Sludge often prides itself on its lumbering composition, but the new EP from Boston duo Greylock showcases something a little different from the norm, with a distressing strain of sludge driven by a sense of urgency. There’s a frantic, panicked feel to the way these songs aggressively lurch forward, refusing to offer even a moment’s respite. Even the production is unsettlingly muddy, never relying on the sort of weighty fuzz favoured by most in the genre which, whilst proven in its field, is still faintly comforting if only in its familiarity. Closer ‘Crisis Rejection’ is a truly mesmerising piece of filth, dragging the listener through the gutter without remorse.
When this Californian band really get going, they rival the intensity of sludge behemoths like Primitive Man and The Body, crafting music of the darkest and heaviest calibre that simply refuses to let up. The band had been relatively quiet for some time before their split with Body Void earlier this year, but in the time they’ve been away their music has lost none of its potency. Their sound is ruthlessly bleak, trudging forwards with utter contempt for everything in sight. The band have also just remastered and re-released their debut, MMXIV, and it’s amongst the heaviest things we’ve ever heard.
At The Graves
A one-man project from Ben Price (Elagabalus, Foehammer, Textile, ex-Revolta, ex-Xozo), At The Graves delivers sludge with an unsettling knack for spacious tracks driven by discordant guitars and grating harsh noise flourishes. The atmospheric magnitude of the project’s music is truly captivating in the most fearful sense, making you feel isolated before the heaviest aspects can kick in and deliver the hammer blows. Listening to new EP Pain After Pain feels akin to being locked in a pitch-black basement with some unspecified presence lurking, biding its time to strike.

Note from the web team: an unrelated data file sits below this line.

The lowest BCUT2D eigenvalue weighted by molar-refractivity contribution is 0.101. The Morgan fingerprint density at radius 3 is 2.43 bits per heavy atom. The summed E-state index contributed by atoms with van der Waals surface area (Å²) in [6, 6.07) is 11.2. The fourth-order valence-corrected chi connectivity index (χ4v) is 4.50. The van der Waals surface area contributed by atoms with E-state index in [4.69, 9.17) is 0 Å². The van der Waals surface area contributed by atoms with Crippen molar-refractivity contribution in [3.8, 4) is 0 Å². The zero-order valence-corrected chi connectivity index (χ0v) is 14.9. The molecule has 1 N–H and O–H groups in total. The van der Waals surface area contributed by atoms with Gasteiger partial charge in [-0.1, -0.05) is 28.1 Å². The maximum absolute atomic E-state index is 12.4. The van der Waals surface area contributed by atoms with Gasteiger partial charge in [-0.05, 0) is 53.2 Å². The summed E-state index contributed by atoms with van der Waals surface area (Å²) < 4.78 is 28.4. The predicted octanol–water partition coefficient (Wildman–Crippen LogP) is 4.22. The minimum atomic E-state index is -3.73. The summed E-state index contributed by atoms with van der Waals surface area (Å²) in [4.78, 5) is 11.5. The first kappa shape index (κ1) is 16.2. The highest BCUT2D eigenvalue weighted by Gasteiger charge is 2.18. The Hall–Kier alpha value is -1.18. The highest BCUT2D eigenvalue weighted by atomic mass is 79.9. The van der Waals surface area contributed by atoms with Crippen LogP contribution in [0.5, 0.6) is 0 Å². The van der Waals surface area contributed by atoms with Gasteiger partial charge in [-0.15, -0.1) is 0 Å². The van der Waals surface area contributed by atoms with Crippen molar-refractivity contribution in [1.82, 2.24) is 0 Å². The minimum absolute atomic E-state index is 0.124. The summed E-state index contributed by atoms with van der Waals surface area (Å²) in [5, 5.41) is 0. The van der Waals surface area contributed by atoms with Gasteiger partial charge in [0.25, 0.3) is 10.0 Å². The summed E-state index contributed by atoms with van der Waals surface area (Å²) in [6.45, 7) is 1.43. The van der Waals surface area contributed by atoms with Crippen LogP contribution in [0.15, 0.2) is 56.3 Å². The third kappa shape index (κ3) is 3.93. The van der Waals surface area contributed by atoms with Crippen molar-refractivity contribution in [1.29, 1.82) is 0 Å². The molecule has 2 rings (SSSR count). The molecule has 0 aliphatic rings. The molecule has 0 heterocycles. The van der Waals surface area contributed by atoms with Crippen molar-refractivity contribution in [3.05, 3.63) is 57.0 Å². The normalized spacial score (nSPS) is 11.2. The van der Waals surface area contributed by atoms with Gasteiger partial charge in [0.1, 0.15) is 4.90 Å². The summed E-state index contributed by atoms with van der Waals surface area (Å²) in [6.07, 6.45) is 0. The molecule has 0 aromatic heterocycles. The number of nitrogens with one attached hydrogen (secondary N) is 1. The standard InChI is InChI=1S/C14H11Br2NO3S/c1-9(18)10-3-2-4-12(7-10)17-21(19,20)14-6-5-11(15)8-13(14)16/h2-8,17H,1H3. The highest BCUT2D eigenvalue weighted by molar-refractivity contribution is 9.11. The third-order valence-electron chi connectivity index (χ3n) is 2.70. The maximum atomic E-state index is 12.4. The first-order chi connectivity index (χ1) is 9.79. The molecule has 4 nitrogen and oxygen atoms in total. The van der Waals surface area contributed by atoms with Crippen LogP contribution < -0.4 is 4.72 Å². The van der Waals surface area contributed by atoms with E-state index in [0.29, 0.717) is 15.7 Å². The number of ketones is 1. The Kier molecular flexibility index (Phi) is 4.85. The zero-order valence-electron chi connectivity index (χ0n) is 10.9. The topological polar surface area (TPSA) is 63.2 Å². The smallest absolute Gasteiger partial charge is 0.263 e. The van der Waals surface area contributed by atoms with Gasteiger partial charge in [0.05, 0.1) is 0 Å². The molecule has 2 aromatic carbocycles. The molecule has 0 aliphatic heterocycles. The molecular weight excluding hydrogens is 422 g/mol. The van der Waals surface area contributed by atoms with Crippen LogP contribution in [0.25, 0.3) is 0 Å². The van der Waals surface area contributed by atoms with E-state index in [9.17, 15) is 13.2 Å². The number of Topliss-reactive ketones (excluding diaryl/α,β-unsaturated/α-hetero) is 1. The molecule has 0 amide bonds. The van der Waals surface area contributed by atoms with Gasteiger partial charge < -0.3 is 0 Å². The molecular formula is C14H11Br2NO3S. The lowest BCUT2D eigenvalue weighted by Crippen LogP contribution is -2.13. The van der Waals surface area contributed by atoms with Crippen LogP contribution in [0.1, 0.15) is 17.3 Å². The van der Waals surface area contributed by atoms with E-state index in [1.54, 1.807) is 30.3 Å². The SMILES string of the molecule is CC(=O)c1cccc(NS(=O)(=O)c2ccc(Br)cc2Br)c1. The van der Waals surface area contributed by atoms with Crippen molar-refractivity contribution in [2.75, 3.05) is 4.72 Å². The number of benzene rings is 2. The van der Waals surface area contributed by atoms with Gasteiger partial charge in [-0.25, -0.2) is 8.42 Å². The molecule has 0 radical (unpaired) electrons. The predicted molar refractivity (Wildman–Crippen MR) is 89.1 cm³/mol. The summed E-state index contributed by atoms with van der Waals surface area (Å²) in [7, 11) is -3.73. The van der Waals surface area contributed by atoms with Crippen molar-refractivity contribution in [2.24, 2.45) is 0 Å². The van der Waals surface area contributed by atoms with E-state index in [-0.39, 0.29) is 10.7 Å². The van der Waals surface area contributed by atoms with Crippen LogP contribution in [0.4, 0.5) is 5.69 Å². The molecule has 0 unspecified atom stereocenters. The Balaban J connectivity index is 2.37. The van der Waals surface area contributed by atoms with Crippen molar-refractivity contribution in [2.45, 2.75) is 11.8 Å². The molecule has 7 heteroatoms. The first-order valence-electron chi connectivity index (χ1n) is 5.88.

Chained To The Bottom Of The Ocean
With a proclivity for album names as exhausting as their music, Massachusetts outfit Chained To The Bottom Of The Ocean craft some of the most crushing sludge currently in circulation. Latest EP Tell Me What You See Vanishing And I Will Tell You Who You Are kicks off with a stifling bleak cover of Death Cab For Cutie’s ‘I Will Possess Your Heart’, trading the original’s airy allure for seething shrieks and lumbering herculean riffs. The band’s secret weapon are their utterly corrosive vocals, which sit menacingly atop asphyxiating waves of extremity that stagger forwards with murderous intent as pangs of feedback pierce across the backdrop. We can’t wait to see what this mysterious quartet put out next.
Where sludge often thrives off its ability to pummel relentlessly, Grogus’ tunes are more expansive, utilising a greater array of tools, from blackened screams and death-doom stomps to noise/drone passages and the occasional favouring of hardcore elements over doom. The Minneapolis trio’s take on the genre leaves monotony at the door, instead favouring shifting time signatures and proggy riffs, with ambient textures also playing a key role throughout. Find out more about them in this interview.